The Chevy Bolt EVs will be built with the hardware necessary to enable fully self-driving cars.
General Motors and its self-driving subsidiary Cruise have started to build Chevy Bolt electric vehicles that are being produced with fully autonomous hardware. In other words, once the software is ready — perhaps within months — these third-generation Bolt EVs will be able to operate themselves completely without a driver.
GM is hardly the only company trying to build self-driving electric cars. But what sets it apart is its production capability to manufacture them at scale — something Tesla, say, currently lacks.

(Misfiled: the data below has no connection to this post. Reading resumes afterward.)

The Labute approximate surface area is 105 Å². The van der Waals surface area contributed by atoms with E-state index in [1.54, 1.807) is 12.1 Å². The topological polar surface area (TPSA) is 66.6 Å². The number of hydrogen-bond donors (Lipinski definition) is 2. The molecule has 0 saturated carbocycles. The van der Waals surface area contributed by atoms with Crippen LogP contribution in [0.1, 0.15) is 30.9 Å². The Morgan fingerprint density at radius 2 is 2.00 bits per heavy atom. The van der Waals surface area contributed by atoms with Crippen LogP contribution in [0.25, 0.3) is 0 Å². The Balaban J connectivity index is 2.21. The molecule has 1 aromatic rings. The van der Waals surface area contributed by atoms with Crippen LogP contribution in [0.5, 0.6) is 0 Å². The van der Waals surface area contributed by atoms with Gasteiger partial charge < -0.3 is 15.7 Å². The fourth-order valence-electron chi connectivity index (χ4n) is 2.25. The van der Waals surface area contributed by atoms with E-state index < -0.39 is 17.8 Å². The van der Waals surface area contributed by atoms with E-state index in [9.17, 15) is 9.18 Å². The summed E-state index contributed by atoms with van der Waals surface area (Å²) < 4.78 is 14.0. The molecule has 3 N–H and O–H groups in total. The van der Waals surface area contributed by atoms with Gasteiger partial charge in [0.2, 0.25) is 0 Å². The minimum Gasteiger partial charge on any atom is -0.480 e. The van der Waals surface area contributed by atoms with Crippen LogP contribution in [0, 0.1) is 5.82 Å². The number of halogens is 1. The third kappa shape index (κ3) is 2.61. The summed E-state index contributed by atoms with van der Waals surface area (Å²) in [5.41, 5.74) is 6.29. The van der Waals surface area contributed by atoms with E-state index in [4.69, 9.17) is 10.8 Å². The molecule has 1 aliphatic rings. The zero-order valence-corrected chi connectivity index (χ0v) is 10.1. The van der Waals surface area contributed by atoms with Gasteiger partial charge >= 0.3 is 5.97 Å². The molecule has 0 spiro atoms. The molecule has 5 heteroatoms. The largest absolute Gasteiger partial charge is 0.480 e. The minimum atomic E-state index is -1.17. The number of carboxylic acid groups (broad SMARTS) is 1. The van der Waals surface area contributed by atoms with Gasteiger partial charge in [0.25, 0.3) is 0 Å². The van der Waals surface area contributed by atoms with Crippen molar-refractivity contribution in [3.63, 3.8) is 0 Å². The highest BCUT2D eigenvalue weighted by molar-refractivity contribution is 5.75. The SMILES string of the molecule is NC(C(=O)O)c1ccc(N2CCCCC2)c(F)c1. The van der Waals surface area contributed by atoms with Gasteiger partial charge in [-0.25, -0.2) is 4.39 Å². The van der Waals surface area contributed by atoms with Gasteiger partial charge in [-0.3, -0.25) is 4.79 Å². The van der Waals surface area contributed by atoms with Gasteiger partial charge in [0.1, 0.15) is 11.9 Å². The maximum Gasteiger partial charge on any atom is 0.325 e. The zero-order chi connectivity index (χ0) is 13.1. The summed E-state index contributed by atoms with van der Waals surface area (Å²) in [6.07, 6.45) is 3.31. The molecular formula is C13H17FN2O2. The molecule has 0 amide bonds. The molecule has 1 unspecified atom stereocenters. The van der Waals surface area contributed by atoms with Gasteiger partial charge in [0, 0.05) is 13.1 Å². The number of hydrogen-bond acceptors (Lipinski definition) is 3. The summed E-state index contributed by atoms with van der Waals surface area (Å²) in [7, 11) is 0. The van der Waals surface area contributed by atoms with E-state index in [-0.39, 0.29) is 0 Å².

Today, most semi-autonomous cars that are operating on the streets of cities like Pittsburgh and San Francisco have the necessary radars and sensors essentially glued onto them after they come off the assembly line. Now, these Bolt EVs — of which approximately 50 have already been produced — will have all that hardware built in.
“When Cruise first started we quickly retrofitted the Chevy Bolt EV with our technology,” Cruise CEO Kyle Vogt said. “You’re bolting things on roofs and stripping wires and ripping out interior panels to run wires in the car. A lot of blood, sweat and tears go into those cars and it’s hard to keep them running. We’re on our third generation of the vehicle and this is the real deal.”
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